A prospective multicenter cohort study.
To establish the relationship between preoperative quantitative magnetic resonance imaging (MRI) parameters and clinical presentation and postoperative outcomes in patients with cervical spondylotic myelopathy.
Correlation of magnetic resonance imaging with clinical presentation and outcomes in cervical spondylotic myelopathy is poorly understood.
A total of 134 magnetic resonance imaging scans were reviewed from 12 sites across North America. The transverse area (TA) of the spinal cord at the site of maximal compression was computed, and spinal cord signal intensity (SI) changes on T1-/T2-weighted imaging (WI) were evaluated. Detailed clinical assessments—neurological signs, symptoms, Nurick grade, modified Japanese Orthopaedic Association, segmental-tract score, and long-tract score of modified Japanese Orthopaedic Association, 30-m walk test, Short-Form 36 questionnaire, and neck disability index were performed at admission, 6 months, and 12 months postoperatively.
The total number of neurological signs in a patient correlated with TA (P = 0.01) and SI changes on T1-/T2WI (P = 0.05). Pre- and postoperative Nurick grade (P = 0.03, P = 0.02), modified Japanese Orthopaedic Association score (P = 0.005, P = 0.001), segmental-tract score (P = 0.05, P = 0.006), and long-tract score (P = 0.006, P = 0.002), 30-m walk test (P = 0.002, P = 0.01) correlated with TA. There was no significant difference in pre- and postoperative clinical scores in patients with/without SI changes. Patients with severe cord compression showed SI changes on T1-/T2WI more frequently (r =−0.27, r =−0.38). Pyramidal signs—plantar response, Hoffmann reflex and hyper-reflexia correlated with TA (P = 0.003, P = 0.0004, P = 0.024, respectively) and SI changes on T1/T2WI (P = 0.02).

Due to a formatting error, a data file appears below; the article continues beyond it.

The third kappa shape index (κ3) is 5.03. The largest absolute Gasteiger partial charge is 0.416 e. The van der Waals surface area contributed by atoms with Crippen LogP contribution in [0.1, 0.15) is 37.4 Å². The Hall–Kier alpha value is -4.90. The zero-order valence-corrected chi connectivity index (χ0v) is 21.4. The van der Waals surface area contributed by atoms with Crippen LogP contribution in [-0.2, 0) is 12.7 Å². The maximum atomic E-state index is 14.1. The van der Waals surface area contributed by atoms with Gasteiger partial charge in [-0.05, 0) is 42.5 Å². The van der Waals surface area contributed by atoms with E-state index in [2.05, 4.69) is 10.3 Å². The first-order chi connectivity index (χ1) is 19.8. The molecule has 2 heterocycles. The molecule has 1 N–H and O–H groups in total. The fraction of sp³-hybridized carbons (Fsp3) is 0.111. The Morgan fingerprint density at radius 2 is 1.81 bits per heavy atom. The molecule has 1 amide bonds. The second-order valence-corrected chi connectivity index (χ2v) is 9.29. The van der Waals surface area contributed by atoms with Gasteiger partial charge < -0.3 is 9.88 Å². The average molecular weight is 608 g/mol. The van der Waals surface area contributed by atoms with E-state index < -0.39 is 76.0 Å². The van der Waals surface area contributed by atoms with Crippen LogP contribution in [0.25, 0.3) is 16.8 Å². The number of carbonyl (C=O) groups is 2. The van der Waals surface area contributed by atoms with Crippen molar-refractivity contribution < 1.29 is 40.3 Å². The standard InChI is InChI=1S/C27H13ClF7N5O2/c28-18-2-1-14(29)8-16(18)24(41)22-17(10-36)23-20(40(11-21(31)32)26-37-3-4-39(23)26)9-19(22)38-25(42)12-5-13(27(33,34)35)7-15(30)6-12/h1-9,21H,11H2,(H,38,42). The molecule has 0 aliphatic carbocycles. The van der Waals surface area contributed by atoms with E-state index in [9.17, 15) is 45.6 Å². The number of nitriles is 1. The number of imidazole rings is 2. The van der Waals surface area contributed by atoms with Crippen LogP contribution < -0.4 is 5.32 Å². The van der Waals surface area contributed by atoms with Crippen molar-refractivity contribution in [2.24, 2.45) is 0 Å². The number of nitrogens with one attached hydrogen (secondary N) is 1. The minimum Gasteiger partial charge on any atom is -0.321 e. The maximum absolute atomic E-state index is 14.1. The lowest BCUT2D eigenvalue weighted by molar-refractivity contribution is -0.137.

TA closely mirrors the clinical presentation of cervical spondylotic myelopathy and may be used in predicting surgical outcomes. Pyramidal signs correlated with TA and/or SI changes on T1-/T2WI. The total number of neurological signs in a patient correlated with TA. There was no significant relationship between TA, age and duration of symptoms.
Level of Evidence: 3
A prospective multicenter trial of patients with cervical spondylotic myelopathy (CSM) attempting clinicoradiological correlation was conducted. Signs and symptoms of CSM and postoperative outcomes were found to correlate with the magnetic resonance imaging parameters of cord compression.
*Krembil Neuroscience Centre, Toronto Western Hospital, Toronto, Ontario, Canada
†Division of Neurosurgery, University of Toronto, Toronto, Ontario, Canada
‡School of Public Health, University of Washington, Seattle; and
§Department of Surgery, Neural Repair and Regeneration, Spinal Program, University Health Network, Toronto, Ontario, Canada.
Address correspondence and reprint requests to Michael G. Fehlings, MD, PhD, Department of Surgery, Neural Repair and Regeneration, The Toronto Western Hospital, University Health Network, Room 4W-449, 399 Bathurst St, Toronto, Ontario M5T 2S8, Canada; E-mail: firstname.lastname@example.org
Acknowledgment date: July 10, 2012. First revision date: March 11, 2013. Second revision date: April 1, 2014. Third revision date: May 7, 2014. Acceptance date: May 9, 2014.
The manuscript submitted does not contain information about medical device(s)/drug(s).
AO Spine North America Inc., a 501(c) 3 nonprofit corporation, grant funds were received in support of this work.
Relevant financial activities outside the submitted work: consultancy, grants, payment for lecture, travel/accommodations/meeting expenses.